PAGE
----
National Basketball League’s Inaugural Pride Round Will Celebrate Australia’s LGBT Community

National Basketball League’s Inaugural Pride Round Will Celebrate Australia’s LGBT Community
Image: Isaac Humphries is the first male player in a top-tier basketball league in the world to come out as gay. Image: Instagram

Months after Australian basketball star Isaac Humphries came out as gay, Australia’s National Basketball league has invited its players to wear rainbow jerseys for the inaugural Champions Pride Round from January 25-30, 2023. 

Melbourne United National Basketball League Club player Humphries welcomed the Pride round and spoke about his experience after coming out to his teammates. 

“Since I made my announcement, not only has it made me feel free and happy, but it has also inspired me to help create serious change and set an example that you can be a professional athlete, or anything you want to be, and still be gay,” Humphries said in a statement.

“The support I have received has been overwhelming and I’ve been so thankful for that. The challenge now is to help others on their journey and make a real change.”

Basketball Is For Everyone

Humphries said the Champions Pride Round would be “another step towards the League and basketball becoming a more comfortable and welcoming environment.”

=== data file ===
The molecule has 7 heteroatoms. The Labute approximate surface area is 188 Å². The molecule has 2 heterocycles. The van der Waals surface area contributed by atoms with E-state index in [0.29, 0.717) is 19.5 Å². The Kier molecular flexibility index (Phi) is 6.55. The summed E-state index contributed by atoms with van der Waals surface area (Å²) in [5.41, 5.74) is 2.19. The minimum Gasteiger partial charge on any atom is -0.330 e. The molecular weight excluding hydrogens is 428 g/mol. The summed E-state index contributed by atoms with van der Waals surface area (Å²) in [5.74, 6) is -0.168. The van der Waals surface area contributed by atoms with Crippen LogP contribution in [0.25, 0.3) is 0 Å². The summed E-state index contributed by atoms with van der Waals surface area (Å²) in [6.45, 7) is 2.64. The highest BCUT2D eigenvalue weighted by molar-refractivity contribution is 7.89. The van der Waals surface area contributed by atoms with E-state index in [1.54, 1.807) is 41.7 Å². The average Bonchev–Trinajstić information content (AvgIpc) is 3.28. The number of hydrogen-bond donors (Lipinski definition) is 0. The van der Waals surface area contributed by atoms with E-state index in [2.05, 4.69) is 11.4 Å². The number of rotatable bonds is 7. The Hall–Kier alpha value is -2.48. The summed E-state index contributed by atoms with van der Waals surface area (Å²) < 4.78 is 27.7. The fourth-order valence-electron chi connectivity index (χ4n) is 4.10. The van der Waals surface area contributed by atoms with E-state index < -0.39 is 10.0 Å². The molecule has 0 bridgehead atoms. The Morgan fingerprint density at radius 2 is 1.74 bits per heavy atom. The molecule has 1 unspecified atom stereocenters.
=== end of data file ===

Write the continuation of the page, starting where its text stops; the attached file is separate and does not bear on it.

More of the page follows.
The Pride Round will kick off on January 25, when the South East Melbourne Phoenix meets Cairns Taipans at the State Basketball Centre in Melbourne. Humphries’ Melbourne United will take on New Zealand Breakers during Champion Pride Round on Saturday.

“Basketball is for everyone and we have always been strong advocates for diversity and inclusion,” NBL Commissioner Jeremy Loeliger said in a press statement. “We will do all we can to ensure the NBL is a community where everyone is welcomed and supported, and individuals are encouraged to be themselves without fear of discrimination or judgement.”

Rainbow Jerseys

NBL said that for the Pride Round, all courts would display the Champion’s Pride Progress flag  ‘C’ logo. In light of recent controversies over Manly players refusing to wear rainbow jerseys, NBL has not made it mandatory to wear the Pride jerseys. 

“We acknowledge, at times, there will be challenges with various stances we take as an organisation and they may conflict with some people’s beliefs. Regardless, we will continue to work together to support each other, and we will always respect that people may have different views, opinions and values to ours,” said Loeliger. 

The NBL Commissioner cited the recent Pride In Sport survey that found 80 per cent of respondents had witnessed or experienced homophobia in sports. Around 60 per cent of those who participated in the study said that they would be likely to join a sport if the apex sporting body had a positive track record on LGBTQI inclusion. 

“Understanding these kinds of challenges is critical if we are to overcome them, but I’m sure many people, myself included until recently, would not be aware of the extent of some of them. That’s why we believe that it’s important to raise and discuss such matters of societal impact,” Loeliger added.

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